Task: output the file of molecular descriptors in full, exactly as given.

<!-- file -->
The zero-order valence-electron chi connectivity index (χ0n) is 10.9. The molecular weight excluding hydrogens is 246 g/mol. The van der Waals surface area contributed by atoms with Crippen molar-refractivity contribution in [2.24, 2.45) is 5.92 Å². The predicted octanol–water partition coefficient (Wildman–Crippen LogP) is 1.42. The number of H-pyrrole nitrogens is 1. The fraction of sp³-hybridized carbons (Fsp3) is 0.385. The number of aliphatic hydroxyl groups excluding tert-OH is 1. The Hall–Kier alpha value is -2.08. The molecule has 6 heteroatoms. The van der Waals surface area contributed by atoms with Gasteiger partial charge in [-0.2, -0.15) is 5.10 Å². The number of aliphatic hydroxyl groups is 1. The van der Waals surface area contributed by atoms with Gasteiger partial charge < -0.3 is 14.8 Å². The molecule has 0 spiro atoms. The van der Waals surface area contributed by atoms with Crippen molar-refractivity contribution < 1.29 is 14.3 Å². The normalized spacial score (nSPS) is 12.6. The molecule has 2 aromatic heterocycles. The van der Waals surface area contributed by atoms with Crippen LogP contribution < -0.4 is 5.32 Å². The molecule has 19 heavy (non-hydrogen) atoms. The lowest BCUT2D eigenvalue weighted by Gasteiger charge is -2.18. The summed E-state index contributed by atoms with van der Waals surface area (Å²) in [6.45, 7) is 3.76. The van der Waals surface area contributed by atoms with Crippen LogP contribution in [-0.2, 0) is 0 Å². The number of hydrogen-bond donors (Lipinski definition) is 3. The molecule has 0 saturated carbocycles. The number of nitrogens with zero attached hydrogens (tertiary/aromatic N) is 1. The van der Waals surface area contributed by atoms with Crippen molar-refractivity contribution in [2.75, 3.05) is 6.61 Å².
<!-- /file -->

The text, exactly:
The zero-order valence-electron chi connectivity index (χ0n) is 10.9. The molecular weight excluding hydrogens is 246 g/mol. The van der Waals surface area contributed by atoms with Crippen molar-refractivity contribution in [2.24, 2.45) is 5.92 Å². The predicted octanol–water partition coefficient (Wildman–Crippen LogP) is 1.42. The number of H-pyrrole nitrogens is 1. The fraction of sp³-hybridized carbons (Fsp3) is 0.385. The number of aliphatic hydroxyl groups excluding tert-OH is 1. The Hall–Kier alpha value is -2.08. The molecule has 6 heteroatoms. The van der Waals surface area contributed by atoms with Gasteiger partial charge in [-0.2, -0.15) is 5.10 Å². The number of aliphatic hydroxyl groups is 1. The van der Waals surface area contributed by atoms with Gasteiger partial charge < -0.3 is 14.8 Å². The molecule has 0 spiro atoms. The van der Waals surface area contributed by atoms with Crippen molar-refractivity contribution < 1.29 is 14.3 Å². The normalized spacial score (nSPS) is 12.6. The molecule has 2 aromatic heterocycles. The van der Waals surface area contributed by atoms with Crippen LogP contribution < -0.4 is 5.32 Å². The molecule has 19 heavy (non-hydrogen) atoms. The lowest BCUT2D eigenvalue weighted by Gasteiger charge is -2.18. The summed E-state index contributed by atoms with van der Waals surface area (Å²) in [6.45, 7) is 3.76. The van der Waals surface area contributed by atoms with Crippen LogP contribution in [-0.2, 0) is 0 Å². The number of hydrogen-bond donors (Lipinski definition) is 3. The molecule has 0 saturated carbocycles. The number of nitrogens with zero attached hydrogens (tertiary/aromatic N) is 1. The van der Waals surface area contributed by atoms with Crippen molar-refractivity contribution in [2.75, 3.05) is 6.61 Å².